The Indian Analyst
 

North Indian Inscriptions

 

 

Contents

Introduction

Contents

Preface

List of Plates

Abbreviations

Additions and Corrections

Images

Introduction

Political History

Administration

Social History

Religious History

Literary History

Gupta Era

Krita Era

Texts and Translations

The Gupta Inscriptions

Index

Other South-Indian Inscriptions 

Volume 1

Volume 2

Volume 3

Vol. 4 - 8

Volume 9

Volume 10

Volume 11

Volume 12

Volume 13

Volume 14

Volume 15

Volume 16

Volume 17

Volume 18

Volume 19

Volume 20

Volume 22
Part 1

Volume 22
Part 2

Volume 23

Volume 24

Volume 26

Volume 27

Tiruvarur

Darasuram

Konerirajapuram

Tanjavur

Annual Reports 1935-1944

Annual Reports 1945- 1947

Corpus Inscriptionum Indicarum Volume 2, Part 2

Corpus Inscriptionum Indicarum Volume 7, Part 3

Kalachuri-Chedi Era Part 1

Kalachuri-Chedi Era Part 2

Epigraphica Indica

Epigraphia Indica Volume 3

Epigraphia
Indica Volume 4

Epigraphia Indica Volume 6

Epigraphia Indica Volume 7

Epigraphia Indica Volume 8

Epigraphia Indica Volume 27

Epigraphia Indica Volume 29

Epigraphia Indica Volume 30

Epigraphia Indica Volume 31

Epigraphia Indica Volume 32

Paramaras Volume 7, Part 2

Śilāhāras Volume 6, Part 2

Vākāṭakas Volume 5

Early Gupta Inscriptions

Archaeological Links

Archaeological-Survey of India

Pudukkottai

POLITICAL HISTORY

describes a Parivrājaka king, Hastin, as master of the Ḍabhāla kingdom included in the Eighteen Forest kingdoms (ashṭādaś-āṭavī-rājya). Ḍabhāla must be the older form of Ḍahālā, the modern Bundelkhand, which practically coincided with the territory held by the Kalachuris of Tripurī in later times. The Aṭavī Country, which comprised no less than eighteen tiny kingdoms, must correspond to the forests spread through and along with Bundelkhand and Baghelkhand,1 whereas Mahākāntāra must have extended from the south of Madhya Pradesh right up to the seacoast of Orissa.

       The inscription thereafter (lines 22-23) enumerates the names of the frontier (pratyanta) countries and also of the tribes that propitiated the monarch by payment of all tributes (sarva-kara-dāna), execution of commands (ājñā-karaṇa), and attendance at his court to offer homage (praṇām-āgamana). The pratyanta countries specified are as follows: (1) Samataṭa, (2) Ḍavāka, (3) Kāmarūpa, (4) Nēpāla and (5) Karṭripura. Varāhamihira places Samataṭa in the Eastern Division. But that does not help us to locate it properly. According to Yuan Chwang, Samataṭa was to the east of the Tāmraliptī and to the south of the Kāmarūpa country, and bordered on the sea. On the strength of these data and also the Bāghāurā image inscription, N. K. Bhattasali has satisfactorily identified it with the natural geographical unit “comprising the eastern half of the present Mymensingh and Dacca districts lying east of the Brahmaputra, the greater part of Sylhet, and the whole of the Tippera and Noakhali districts.”2 He further holds the opinion that Baḍkāmtā, twelve miles west of modern Comilla was the capital of Samataṭa.3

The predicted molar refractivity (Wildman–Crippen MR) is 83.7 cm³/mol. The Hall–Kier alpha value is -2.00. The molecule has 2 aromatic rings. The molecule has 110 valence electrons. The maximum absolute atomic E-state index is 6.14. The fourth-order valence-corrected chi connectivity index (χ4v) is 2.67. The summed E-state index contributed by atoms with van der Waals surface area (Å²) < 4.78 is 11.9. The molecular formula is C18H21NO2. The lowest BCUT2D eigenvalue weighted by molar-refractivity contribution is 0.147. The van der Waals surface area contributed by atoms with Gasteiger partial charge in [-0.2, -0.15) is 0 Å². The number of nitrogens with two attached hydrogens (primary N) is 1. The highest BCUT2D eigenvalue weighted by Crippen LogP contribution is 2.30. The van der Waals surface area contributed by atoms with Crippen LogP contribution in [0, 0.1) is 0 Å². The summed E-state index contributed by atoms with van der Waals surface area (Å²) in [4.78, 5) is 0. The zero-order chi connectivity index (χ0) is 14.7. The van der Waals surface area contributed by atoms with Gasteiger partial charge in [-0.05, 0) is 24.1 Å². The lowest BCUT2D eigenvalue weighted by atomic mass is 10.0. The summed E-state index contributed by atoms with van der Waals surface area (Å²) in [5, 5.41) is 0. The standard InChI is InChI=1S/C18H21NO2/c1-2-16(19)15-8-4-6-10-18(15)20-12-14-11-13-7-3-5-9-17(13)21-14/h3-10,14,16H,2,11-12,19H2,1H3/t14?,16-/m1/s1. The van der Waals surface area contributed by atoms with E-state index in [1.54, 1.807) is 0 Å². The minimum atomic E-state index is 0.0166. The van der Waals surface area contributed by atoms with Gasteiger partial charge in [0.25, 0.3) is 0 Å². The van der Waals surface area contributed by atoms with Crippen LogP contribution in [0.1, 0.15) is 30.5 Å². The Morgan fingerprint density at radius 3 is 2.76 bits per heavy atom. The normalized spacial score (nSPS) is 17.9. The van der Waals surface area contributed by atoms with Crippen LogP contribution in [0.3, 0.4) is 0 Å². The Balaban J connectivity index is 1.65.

Fleet suggests that Ḍavāka may be another form of Dacca.4 According to Smith it corresponded to the modern Districts of Bogra, Dinajpur and Rajshahi in Bengal.5 Yuvan Chwang informs us that in this region five countries were conterminous, Puṇḍravardhana; to its east or rather north-east, Kāmarūpa; to the south of Kāmarūpa, Samataṭa; to the east of Samataṭa, Tāmraliptī; and to the north-west of Tāmraliptī, Karṇasuvarṇa.6 Ḍavāka cannot thus be coextensive with Dacca or with Bogra, Dinajpur and Rajshahi, which must have then been included, in part, in Puṇḍravardhana, Suhma, Samataṭa and Kāmarūpa. It seems more reasonable to locate Ḍavāka somewhere in the eastern half of Assam. For the same reasons Kāmarūpa seems to have comprised the western half of Assam and parts of the northern districts of Bengal so as to make it contiguous with Puṇḍravardhana, Samataṭa and Tāmraliptī provinces. The suggestion of the late K. L. Barua seems thus worthy of all consideration in regard to the location of Ḍavāka. “Very probably, the present Cachar District, including the north Cachar hills and the Kopili valley which in later times constituted the Cachari kingdom, was known as Davaka. Even now the Kopili valley, comprising an area of about 400 square miles, is known as Davakā.”7 Nēpāla is too well-known to require any identification. It forms the mountainous country bordering, on the north, Magadha, Ayōdhyā and so forth. As regards Kartṛipura, Fleet suggests that the name may survive in Kartārpur in the Jullundur District, Panjab.8 C. F. Oldham refers to the Katuria Rāj of Kumaon, Garhwal and Rohilkhand.9 To speak more accurately, Kartṛipura denotes the Katyūr Valley with
___________________________________________

1 K. P. Jayaswal’s Hist. of India, etc., p. 139. The Aṭavī kingdom was known also in the time of Aśōka who refers to it in Rock Edict XIII.
2 Ep. Ind., Vol. XVII, p. 353.
3 JPASB., Vol. X, pp. 85 ff.
4 CII., Vol. III, 1888, Intro., p. 9, note 3.
5 JRAS., 1897, p. 879.
6 Beal’s Buddh. Rec. West. World. Vol. II, pp. 194-201; Watters’ On Yuan Chwang, Vol. II, pp. 184-87 and 189-91.
7 Early History of Kāmarūpa, p. 42, note.
8 Cf. V. A. Smith, Early History of India (3rd edn.) p. 285, note 2.
9 JRAS., 1898, p. 198.